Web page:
"Report: Mississippi Foster Care System 'Well Beyond Crisis'" by Jackblog | Jackson Free Press | Jackson, MS


Report: Mississippi Foster Care System 'Well Beyond Crisis'

A https://gallery.mailchimp.com/1634a09efaeae40a01ab03d1e/files/ABC_MS_press_statement2_1_6_2016.pdf">report in the Olivia Y case, filed on Jan. 6, found that an infant died within five days after entering the state's foster care system. The report found that the state had not inspected the home where the baby died before the baby was placed there. Judith Meltzer, from the Center for Study of Social Policy, found that the baby's death was a result of poor documentation and failure to "properly collect and document information significant to the licensing process" and "record information in the case record."

Mississippi's foster care system has actually gotten worst, the report found. Only 2 percent of children entering the foster care system received a health exam within 30 days, and 2 percent of foster parents received all the relevant medical information on a foster child within 15 days of placement.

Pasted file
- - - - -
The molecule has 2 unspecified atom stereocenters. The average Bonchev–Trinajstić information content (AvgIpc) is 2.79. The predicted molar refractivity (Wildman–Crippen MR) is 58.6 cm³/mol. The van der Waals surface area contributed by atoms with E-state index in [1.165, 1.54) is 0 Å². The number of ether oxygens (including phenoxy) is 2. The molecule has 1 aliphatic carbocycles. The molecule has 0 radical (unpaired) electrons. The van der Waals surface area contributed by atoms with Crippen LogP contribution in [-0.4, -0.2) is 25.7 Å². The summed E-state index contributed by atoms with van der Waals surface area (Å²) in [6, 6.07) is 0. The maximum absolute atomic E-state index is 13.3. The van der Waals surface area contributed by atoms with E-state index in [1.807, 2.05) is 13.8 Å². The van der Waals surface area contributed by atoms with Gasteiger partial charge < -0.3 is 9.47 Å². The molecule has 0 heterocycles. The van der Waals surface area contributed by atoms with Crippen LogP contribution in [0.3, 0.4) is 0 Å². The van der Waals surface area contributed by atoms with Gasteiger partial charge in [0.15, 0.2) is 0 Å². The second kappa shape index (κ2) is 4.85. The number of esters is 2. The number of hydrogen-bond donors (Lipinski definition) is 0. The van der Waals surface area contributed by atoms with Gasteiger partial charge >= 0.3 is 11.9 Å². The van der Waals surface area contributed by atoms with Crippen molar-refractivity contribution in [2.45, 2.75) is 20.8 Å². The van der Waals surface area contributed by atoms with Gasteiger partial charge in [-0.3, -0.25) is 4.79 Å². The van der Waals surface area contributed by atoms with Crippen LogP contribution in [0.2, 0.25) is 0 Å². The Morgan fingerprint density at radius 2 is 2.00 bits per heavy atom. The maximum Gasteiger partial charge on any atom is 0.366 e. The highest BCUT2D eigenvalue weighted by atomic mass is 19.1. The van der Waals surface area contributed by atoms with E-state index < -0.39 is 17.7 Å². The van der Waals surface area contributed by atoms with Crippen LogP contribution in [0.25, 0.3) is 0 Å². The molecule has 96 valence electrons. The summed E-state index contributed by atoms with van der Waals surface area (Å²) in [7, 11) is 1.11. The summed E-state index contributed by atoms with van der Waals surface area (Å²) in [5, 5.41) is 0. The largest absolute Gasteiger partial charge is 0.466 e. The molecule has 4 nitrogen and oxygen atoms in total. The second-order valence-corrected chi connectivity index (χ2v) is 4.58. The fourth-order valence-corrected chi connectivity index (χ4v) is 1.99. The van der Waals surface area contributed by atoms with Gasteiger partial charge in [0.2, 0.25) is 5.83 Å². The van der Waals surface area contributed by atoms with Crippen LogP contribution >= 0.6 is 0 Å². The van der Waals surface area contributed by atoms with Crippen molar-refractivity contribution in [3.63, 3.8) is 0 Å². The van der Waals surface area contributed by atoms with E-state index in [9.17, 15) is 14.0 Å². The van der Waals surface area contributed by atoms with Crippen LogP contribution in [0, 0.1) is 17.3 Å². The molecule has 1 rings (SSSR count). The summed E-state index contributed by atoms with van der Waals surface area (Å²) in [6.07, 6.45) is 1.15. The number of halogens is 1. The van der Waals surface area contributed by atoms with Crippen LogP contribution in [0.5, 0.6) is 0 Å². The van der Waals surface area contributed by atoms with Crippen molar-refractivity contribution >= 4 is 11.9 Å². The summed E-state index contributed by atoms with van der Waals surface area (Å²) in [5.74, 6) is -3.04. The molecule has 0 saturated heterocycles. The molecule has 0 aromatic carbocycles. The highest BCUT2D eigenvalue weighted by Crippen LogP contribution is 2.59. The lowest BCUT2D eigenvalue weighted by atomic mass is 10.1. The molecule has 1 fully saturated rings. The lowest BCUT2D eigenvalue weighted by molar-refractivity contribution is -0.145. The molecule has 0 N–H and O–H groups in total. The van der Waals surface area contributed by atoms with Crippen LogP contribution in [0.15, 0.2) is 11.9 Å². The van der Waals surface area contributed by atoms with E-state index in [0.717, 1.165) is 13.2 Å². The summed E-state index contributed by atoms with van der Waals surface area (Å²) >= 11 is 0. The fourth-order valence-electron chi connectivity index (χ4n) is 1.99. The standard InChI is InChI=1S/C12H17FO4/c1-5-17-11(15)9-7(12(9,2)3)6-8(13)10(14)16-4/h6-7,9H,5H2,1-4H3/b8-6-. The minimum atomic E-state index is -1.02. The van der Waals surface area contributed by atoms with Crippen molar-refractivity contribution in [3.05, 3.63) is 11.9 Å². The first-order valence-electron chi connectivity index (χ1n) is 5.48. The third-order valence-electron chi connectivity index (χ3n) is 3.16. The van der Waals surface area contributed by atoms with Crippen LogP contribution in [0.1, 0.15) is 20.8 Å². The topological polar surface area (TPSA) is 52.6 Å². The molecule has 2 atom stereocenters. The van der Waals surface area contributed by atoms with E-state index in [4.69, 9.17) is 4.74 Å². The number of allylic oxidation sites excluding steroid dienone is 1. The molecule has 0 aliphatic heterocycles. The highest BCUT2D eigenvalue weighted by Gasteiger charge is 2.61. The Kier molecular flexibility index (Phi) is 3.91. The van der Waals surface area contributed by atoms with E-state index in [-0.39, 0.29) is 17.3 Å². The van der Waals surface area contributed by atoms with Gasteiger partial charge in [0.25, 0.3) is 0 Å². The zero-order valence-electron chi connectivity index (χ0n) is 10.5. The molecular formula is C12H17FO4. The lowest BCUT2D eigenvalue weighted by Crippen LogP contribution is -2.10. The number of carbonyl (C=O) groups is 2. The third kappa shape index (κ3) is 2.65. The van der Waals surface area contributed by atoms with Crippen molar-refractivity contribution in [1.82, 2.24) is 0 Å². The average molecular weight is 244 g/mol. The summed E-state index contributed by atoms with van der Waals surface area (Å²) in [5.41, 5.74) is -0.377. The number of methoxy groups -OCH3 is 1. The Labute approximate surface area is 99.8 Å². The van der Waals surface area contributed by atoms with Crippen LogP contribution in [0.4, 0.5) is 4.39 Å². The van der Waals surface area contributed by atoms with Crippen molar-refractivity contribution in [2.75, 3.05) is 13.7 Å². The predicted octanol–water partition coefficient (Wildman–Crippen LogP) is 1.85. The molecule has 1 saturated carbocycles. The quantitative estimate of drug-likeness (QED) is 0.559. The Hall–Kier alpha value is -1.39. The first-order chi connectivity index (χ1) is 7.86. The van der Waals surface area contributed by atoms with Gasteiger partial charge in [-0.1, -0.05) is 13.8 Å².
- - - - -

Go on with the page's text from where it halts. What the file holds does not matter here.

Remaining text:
The Olivia Y case has been ongoing since 2004, since the state was sued by A Better Childhood, a national nonprofit advocacy organization, on the state's foster care children's behalf. On Dec. 22, 2015 the federal court issued an order requiring that the state create the Division of Family and Children's Services--separate from the Department of Human Services. Gov. Phil Bryant selected former Mississippi Supreme Court Judge David Chandler to be the executive director of the new division on Dec. 29, 2015.

The court order also requires increased compensation and technology for caseworkers as well as an increase in foster homes in the state. Executive director of A Better Childhood, Marcia Robinson Lowry said there are far too few foster homes and workers in the state, in a press release. "The facts could not be more clear," she said in the release. "The foster care system in Mississippi is well beyond crisis."


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